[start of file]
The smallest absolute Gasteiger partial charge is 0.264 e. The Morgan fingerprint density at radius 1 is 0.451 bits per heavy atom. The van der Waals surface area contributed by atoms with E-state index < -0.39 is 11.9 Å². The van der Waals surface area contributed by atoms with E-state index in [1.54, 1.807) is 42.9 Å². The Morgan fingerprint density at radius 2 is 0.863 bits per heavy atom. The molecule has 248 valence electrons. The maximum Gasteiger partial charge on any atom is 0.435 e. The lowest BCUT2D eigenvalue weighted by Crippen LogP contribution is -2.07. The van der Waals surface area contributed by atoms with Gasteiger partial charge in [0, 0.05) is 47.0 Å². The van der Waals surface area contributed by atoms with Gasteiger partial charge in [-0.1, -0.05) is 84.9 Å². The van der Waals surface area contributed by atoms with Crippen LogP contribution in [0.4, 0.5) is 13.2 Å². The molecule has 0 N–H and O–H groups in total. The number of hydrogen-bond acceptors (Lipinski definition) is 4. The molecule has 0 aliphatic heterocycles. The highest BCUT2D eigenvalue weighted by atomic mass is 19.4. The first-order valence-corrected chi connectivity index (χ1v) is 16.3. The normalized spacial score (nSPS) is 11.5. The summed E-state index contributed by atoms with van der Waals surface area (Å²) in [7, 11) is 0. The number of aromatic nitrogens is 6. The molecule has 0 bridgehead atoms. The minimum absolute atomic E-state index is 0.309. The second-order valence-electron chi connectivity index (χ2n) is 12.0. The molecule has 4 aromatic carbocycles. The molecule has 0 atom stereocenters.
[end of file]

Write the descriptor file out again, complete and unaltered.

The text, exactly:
The smallest absolute Gasteiger partial charge is 0.264 e. The Morgan fingerprint density at radius 1 is 0.451 bits per heavy atom. The van der Waals surface area contributed by atoms with E-state index < -0.39 is 11.9 Å². The van der Waals surface area contributed by atoms with E-state index in [1.54, 1.807) is 42.9 Å². The Morgan fingerprint density at radius 2 is 0.863 bits per heavy atom. The molecule has 248 valence electrons. The maximum Gasteiger partial charge on any atom is 0.435 e. The lowest BCUT2D eigenvalue weighted by Crippen LogP contribution is -2.07. The van der Waals surface area contributed by atoms with Gasteiger partial charge in [0, 0.05) is 47.0 Å². The van der Waals surface area contributed by atoms with Gasteiger partial charge in [-0.1, -0.05) is 84.9 Å². The van der Waals surface area contributed by atoms with Crippen LogP contribution in [0.4, 0.5) is 13.2 Å². The molecule has 0 N–H and O–H groups in total. The number of hydrogen-bond acceptors (Lipinski definition) is 4. The molecule has 0 aliphatic heterocycles. The highest BCUT2D eigenvalue weighted by atomic mass is 19.4. The first-order valence-corrected chi connectivity index (χ1v) is 16.3. The normalized spacial score (nSPS) is 11.5. The summed E-state index contributed by atoms with van der Waals surface area (Å²) in [7, 11) is 0. The number of aromatic nitrogens is 6. The molecule has 0 bridgehead atoms. The minimum absolute atomic E-state index is 0.309. The second-order valence-electron chi connectivity index (χ2n) is 12.0. The molecule has 4 aromatic carbocycles. The molecule has 0 atom stereocenters.